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25.11.2011 Gambia

Gambia's Jammeh re-elected with 72% of votes

By Fran Blandy
Jammeh has ruled Gambia since seizing power in a 1994 military coup.  By Seyllou (AFP)
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Jammeh has ruled Gambia since seizing power in a 1994 military coup. By Seyllou (AFP)

BANJUL (AFP) - Gambian President Yahya Jammeh has been re-elected to serve a fourth term in office after winning a landslide 72 percent of votes in the tiny African state's polls, organisers said on Friday.

"I hereby declare President Jammeh the winner of the 2011 presidential election," said electoral commission chief Mustapha Carayol after announcing the final results in which the incumbent's challenger, Ousainou Darboe, won 17 percent of votes. Voter turnout was 83 percent.

Observers said the election was flawed due to voter intimidation and state control of the media.

Polling officials worked hard tallying the glass marbles used to vote due to a high-rate of illiteracy in the tiny tropical African state.

Jammeh, 46, who has ruled the smallest state on mainland Africa since seizing power in a 1994 military coup, has said his win is a foregone conclusion. He won 2006 polls with 67.33 percent of the votes.

"Do I look like a loser? There is no way that I can lose unless you tell me that Gambians are mad," Jammeh told journalists after voting on Thursday.

"Gambians are development-oriented people and they know I can deliver. In 17 years I have delivered more than the British were able to deliver in 400 years."

Observers from the main west African bloc boycotted the polls, saying Jammeh's control of the media and intimidation of voters meant the election could not be free, fair and transparent.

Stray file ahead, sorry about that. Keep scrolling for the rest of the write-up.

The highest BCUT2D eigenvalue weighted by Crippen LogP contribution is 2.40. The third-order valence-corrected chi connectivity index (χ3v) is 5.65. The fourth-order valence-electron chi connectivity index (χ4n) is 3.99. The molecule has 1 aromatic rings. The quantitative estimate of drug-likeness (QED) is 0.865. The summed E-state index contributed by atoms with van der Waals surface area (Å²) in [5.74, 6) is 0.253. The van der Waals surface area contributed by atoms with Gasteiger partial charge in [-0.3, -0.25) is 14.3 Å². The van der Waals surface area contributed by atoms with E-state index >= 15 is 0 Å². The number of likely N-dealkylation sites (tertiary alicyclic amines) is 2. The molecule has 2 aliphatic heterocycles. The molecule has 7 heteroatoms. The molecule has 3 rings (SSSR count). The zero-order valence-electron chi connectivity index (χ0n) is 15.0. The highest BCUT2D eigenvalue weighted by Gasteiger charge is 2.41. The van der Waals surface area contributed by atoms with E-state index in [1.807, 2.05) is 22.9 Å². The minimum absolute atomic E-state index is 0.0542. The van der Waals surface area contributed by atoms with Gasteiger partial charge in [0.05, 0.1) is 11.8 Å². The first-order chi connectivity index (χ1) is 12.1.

The 15-nation Economic Community of West African States (ECOWAS) reported "an unacceptable level of control of the electronic media by the party in power ... and an opposition and electorate cowed by repression and intimidation."

The regime of the man who says he can cure AIDS is often pilloried for human rights abuses, enforced disappearances, extra-judicial killings, torture and the muzzling of journalists -- many of whom have fled the country fearing for their lives.

Jammeh has woven an aura of mysticism around himself. He dresses in billowing white robes, never lets go of his Koran and brooks no dissent, heaping derision on criticism from the West.

"No Western country can tell me anything about democracy. In this country, we fear only God and I don't care what anybody says."

Rights bodies have documented the deaths and disappearances of high-profile journalists in the country. Jammeh said Thursday journalists are "free to write what you like, but you should be ready to be accountable.

"Somebody said that this country is a hell for journalists, well there are freedoms and there are responsibilities. Being a journalist does not mean license to kill. Character assassination will not be accepted."

He has also threatened to "cut off the head" of homosexuals and has threatened the lives of human rights defenders.

Despite the criticism, Jammeh has overseen strong economic growth, which is set to reach 5.5 percent in 2011, and construction of roads, schools and hospitals.

"School, no teachers. Hospitals, no doctors," laughed a young electrician bitterly after voting closed. "What use is that?"

Poverty is widespread, with 67 percent of the population living on less than $1.25 a day and regions shown not to vote for Jammeh are often isolated, and cut out of development efforts.

A snake-shaped sliver of land wedged into Senegal, Gambia survives mostly off tourism, luring sun-worshipping Europeans to its sweeping, palm-fringed coastline.

Gambians voted with clear glass marbles which they cast into a coloured drum representing their chosen candidate. Polling officials pour the marbles into wooden counting trays with either 200 or 500 holes to tally results.

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